Modern Gladiator, Human Cockfighting, Emotional Instability?
Ultimate fighting, cage fighting, mixed martial arts, whatever you call it, is brutal and its most prominent feature is what seems to be America’ s entertainment drug of choice: violence.
For those of you who don’t know much about it, ultimate fighting is a one-on-one full contact combat sport from a mix of traditional and non-traditional fighting techniques. Opponents are put into a ring or a ‘cage’ and fight until one of them either gets knocked out, submits or time runs out.
No blood lusting audience, no sport? According to Wikipedia, the first season of the reality show Ultimate Fighter drew millions of viewers. And well, sure, if you don’t like it, you simply don’t watch it, but isn’t there something that feels pretty scary knowing that our species of millions enjoys watching two men beat each other to a pulp?
So, why is it scary? Is it because blood sports are a sign of cultural decay or a decline of American moral? Both? Crime rates are rising, senseless acts of violence are everywhere, brutal and irrational force is prevalent in every media source on a minute-by-minute basis. It’s everywhere, even on sitcoms that look innocent at first until someone gets punched, slapped, scratched, clocked or jabbed – first, before questions are asked.
I can’t help but to think that this sport (and the rest of the violence-driven entertainment industry) isn’t helping to balance out the imbalance that so obviously exists on our planet.
The truth of the matter is, violence is horrifying and REAL. It’s more than just a hypnotizing box that breaks for fast food commercials. It’s war, it’s abuse, it’s rape, it’s neglect, it’s bullying and sadly enough, this list goes on and on. Why would we also need to be entertained by it?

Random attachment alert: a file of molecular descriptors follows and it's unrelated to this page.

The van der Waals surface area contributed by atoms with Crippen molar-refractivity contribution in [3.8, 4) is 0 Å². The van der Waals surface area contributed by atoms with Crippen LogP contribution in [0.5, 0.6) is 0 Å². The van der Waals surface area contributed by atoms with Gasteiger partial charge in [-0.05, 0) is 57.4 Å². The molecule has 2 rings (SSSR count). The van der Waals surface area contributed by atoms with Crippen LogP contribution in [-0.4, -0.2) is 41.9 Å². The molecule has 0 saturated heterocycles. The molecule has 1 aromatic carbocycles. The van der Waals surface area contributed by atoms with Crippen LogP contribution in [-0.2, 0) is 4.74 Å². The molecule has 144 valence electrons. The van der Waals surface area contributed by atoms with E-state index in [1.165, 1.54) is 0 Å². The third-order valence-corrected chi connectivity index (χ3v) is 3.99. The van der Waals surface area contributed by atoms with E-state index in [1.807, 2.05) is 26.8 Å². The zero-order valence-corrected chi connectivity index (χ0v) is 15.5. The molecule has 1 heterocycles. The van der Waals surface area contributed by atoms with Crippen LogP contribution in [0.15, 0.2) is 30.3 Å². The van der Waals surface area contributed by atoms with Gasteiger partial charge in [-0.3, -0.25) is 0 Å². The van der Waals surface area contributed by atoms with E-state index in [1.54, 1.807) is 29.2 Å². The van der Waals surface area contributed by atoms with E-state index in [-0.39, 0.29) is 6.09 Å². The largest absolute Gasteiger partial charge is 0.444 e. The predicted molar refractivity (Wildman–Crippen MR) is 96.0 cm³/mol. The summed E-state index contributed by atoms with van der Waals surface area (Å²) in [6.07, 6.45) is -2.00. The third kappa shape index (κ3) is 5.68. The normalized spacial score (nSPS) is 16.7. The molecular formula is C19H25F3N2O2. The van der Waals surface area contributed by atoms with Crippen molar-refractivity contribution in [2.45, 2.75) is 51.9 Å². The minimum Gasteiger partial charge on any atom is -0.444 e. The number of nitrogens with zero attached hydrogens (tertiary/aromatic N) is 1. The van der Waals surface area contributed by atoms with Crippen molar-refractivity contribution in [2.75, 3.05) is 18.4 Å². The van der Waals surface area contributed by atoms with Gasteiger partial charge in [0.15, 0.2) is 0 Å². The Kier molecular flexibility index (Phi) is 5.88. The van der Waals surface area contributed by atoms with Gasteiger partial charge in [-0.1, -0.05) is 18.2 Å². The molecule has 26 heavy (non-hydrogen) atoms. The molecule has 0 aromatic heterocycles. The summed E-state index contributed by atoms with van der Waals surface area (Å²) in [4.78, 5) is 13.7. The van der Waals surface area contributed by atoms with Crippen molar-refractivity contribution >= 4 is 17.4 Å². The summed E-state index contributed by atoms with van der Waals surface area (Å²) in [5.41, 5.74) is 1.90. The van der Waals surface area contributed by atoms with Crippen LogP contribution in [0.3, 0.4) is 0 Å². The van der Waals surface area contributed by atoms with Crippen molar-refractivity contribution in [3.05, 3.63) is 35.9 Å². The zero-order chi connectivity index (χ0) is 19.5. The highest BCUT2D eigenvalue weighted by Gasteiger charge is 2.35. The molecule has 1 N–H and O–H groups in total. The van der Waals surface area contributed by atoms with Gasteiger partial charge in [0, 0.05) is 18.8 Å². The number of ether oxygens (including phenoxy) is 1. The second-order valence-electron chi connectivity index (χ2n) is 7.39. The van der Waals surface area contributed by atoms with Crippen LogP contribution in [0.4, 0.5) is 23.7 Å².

So why does it exist?
I read that there here was an estimated 36 million acts of violence reported in 2007 in the United States.
There are many reasons, influences and explanations, but one idea is that we are feeling devices that think. We often feel first, think later. So, in a world of suppression and violence of every degree, it is no surprise that most of the feelings we have and experience are those of attachment, anger and fear (how do you feel after watching the news?). All of these feelings (or emotional states) are associated with our response pattern to fight or flight, and our entertainment industry reflects precisely this state.
Fight of flight is important, but even more so is rest and digest (and this does not mean sitting on the couch finishing off a large cheese pizza). Fight or flight is helpful if we’re running away from a hungry bear, a dangerous spider or an ominous situation, but not necessarily when confronted with another human being at the gas station or grocery store. We’re exhausting fight or flight on every level (road rage, impatience, self deprecation, etc, etc) and not even coming close to tapping into the benefits of rest and digest (maintaining blood pressure, heart rate, optimal digestion, breathing rate and an overall ability to cope).
So do we want to be known as ‘America the Violent’? Or should we start considering that being exposed to unnecessary violence is perhaps over-stimulating our instinct to fight or flight? Perhaps it is time to hone the instinct to rest and digest for a while and only fight or flight when it is truly required.